Greenpeace welcomes Paris deal, but says yawning gaps exist
With 196 countries coming together to agree upon the Paris accord on climate change, the human race has joined in a common cause, Greenpeace said on Sunday, but cautioned that there were "yawning gaps" that need to bridged in the deal.
Paris: With 196 countries coming together to agree upon the Paris accord on climate change, the human race has joined in a common cause, Greenpeace said on Sunday, but cautioned that there were "yawning gaps" that need to bridged in the deal.
"Today, the human race has joined in a common cause, but it's what happens after this conference that really matters. The Paris Agreement is only one step on long a road, and there are parts of it that frustrate and disappoint me, but it is progress," Greenpeace international executive director Kumi Naidoo said in a statement.
The deal alone will not "dig us out of the hole we are in", but makes the sides less steep, he said.
The landmark Paris Agreement on climate change was adopted at the UN Climate Change Conference by 196 countries, committing them to curb global warming to well below 2 degrees Celsius and outline a roadmap to raise $100 billion annually towards a green fund for developing nations.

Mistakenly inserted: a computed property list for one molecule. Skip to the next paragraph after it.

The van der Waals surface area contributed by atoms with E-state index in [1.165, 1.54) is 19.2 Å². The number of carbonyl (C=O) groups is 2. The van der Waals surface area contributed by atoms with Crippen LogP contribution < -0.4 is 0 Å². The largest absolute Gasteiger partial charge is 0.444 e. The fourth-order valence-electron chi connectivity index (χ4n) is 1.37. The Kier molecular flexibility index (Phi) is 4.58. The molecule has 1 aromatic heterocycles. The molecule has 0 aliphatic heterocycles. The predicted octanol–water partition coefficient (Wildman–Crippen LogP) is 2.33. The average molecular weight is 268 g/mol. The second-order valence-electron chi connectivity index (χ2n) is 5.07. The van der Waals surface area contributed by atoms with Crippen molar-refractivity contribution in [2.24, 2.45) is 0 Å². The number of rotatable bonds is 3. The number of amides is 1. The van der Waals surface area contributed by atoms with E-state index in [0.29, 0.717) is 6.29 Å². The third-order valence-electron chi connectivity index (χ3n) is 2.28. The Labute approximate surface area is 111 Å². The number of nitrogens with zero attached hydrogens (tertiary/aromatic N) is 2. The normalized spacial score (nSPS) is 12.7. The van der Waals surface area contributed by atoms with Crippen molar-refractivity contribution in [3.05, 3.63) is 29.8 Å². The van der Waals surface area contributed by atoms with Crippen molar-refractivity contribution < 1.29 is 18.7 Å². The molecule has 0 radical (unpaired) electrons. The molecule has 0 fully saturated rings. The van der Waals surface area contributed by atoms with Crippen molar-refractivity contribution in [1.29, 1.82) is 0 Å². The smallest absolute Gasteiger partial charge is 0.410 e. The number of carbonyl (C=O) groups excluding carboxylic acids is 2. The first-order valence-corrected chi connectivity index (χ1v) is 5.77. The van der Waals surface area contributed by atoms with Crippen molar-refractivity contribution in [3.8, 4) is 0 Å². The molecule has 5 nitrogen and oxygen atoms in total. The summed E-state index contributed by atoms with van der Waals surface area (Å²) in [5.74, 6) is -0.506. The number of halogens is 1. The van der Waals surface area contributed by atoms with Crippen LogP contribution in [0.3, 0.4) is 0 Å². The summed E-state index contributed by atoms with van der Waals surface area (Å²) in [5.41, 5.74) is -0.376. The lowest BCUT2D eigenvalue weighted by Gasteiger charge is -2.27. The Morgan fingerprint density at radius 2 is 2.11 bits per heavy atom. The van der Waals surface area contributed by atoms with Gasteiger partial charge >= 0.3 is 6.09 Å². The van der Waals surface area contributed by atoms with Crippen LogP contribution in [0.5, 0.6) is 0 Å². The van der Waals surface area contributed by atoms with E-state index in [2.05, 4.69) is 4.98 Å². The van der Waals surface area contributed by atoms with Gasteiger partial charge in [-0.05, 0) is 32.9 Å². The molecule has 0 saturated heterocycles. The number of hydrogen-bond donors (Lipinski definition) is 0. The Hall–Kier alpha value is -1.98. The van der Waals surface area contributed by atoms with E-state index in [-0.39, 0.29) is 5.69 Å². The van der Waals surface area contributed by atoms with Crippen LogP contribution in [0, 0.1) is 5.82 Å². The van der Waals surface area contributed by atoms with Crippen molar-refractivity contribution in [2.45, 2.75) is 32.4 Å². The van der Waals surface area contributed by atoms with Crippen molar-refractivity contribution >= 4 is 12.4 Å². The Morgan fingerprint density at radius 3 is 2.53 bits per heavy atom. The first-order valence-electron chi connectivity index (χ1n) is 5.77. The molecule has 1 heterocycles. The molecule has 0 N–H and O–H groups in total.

"The deal sets out the objective of limiting temperature rises to 1.5 degrees, but the emissions targets on the table take us closer to 3 degrees. That's a critical problem, but it's one with a solution. Renewable energy is already doing heavy-lifting across the globe, but now its moment must come," Naidoo said.
Renewable energy is the only technology mentioned in the Paris Agreement, he said, adding that there was a yawning gap in this deal, but it can be bridged by clean technology.
"We're in a race between the roll-out of renewables and rising temperatures, and the Paris Agreement could give renewables a vital boost. The wheel of climate action turns slowly, but in Paris it has turned," he said.
The NGO chief said this was not a moment for triumphalism, given the lives that have been lost as a result of climate change impacts.
This is a time for urgent action, the climate clock is ticking and the window of opportunity is closing fast, he said.
"Now, governments need to revise their short-term targets to be in line with their new goals, and revise their energy policies to speed up renewable energy uptake. They must stop funding fossil fuels and end deforestation by 2020," Naidoo added.
The Paris Agreement is a treaty under international law, so it is legally binding, but the national targets aren't legally binding and nor are the financial commitments, the statement said, adding, "this is primarily to enable the United States to be part of this global agreement".
Greenpeace also hailed initiatives around renewables like India's solar alliance, launch of the Africa Renewable Energy initiative, among others.